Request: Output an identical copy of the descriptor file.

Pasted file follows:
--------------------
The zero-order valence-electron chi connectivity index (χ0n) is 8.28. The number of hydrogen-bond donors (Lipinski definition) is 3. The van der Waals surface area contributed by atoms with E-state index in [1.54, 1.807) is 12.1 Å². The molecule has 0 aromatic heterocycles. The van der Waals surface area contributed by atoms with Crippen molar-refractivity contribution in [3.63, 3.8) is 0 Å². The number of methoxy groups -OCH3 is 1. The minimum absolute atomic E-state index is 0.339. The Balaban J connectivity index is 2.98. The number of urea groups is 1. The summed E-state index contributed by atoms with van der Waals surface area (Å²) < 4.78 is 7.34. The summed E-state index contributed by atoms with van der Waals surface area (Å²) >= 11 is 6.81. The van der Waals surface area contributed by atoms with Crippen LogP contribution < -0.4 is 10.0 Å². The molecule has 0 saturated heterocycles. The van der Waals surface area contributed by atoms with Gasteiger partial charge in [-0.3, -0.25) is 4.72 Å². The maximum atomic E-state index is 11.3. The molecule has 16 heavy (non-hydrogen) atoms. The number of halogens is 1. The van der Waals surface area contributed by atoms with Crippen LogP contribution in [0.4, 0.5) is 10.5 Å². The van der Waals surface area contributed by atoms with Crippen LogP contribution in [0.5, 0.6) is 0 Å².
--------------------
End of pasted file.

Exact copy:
The zero-order valence-electron chi connectivity index (χ0n) is 8.28. The number of hydrogen-bond donors (Lipinski definition) is 3. The van der Waals surface area contributed by atoms with E-state index in [1.54, 1.807) is 12.1 Å². The molecule has 0 aromatic heterocycles. The van der Waals surface area contributed by atoms with Crippen molar-refractivity contribution in [3.63, 3.8) is 0 Å². The number of methoxy groups -OCH3 is 1. The minimum absolute atomic E-state index is 0.339. The Balaban J connectivity index is 2.98. The number of urea groups is 1. The summed E-state index contributed by atoms with van der Waals surface area (Å²) < 4.78 is 7.34. The summed E-state index contributed by atoms with van der Waals surface area (Å²) >= 11 is 6.81. The van der Waals surface area contributed by atoms with Crippen LogP contribution < -0.4 is 10.0 Å². The molecule has 0 saturated heterocycles. The van der Waals surface area contributed by atoms with Gasteiger partial charge in [-0.3, -0.25) is 4.72 Å². The maximum atomic E-state index is 11.3. The molecule has 16 heavy (non-hydrogen) atoms. The number of halogens is 1. The van der Waals surface area contributed by atoms with Crippen LogP contribution in [0.4, 0.5) is 10.5 Å². The van der Waals surface area contributed by atoms with Crippen LogP contribution in [0.5, 0.6) is 0 Å².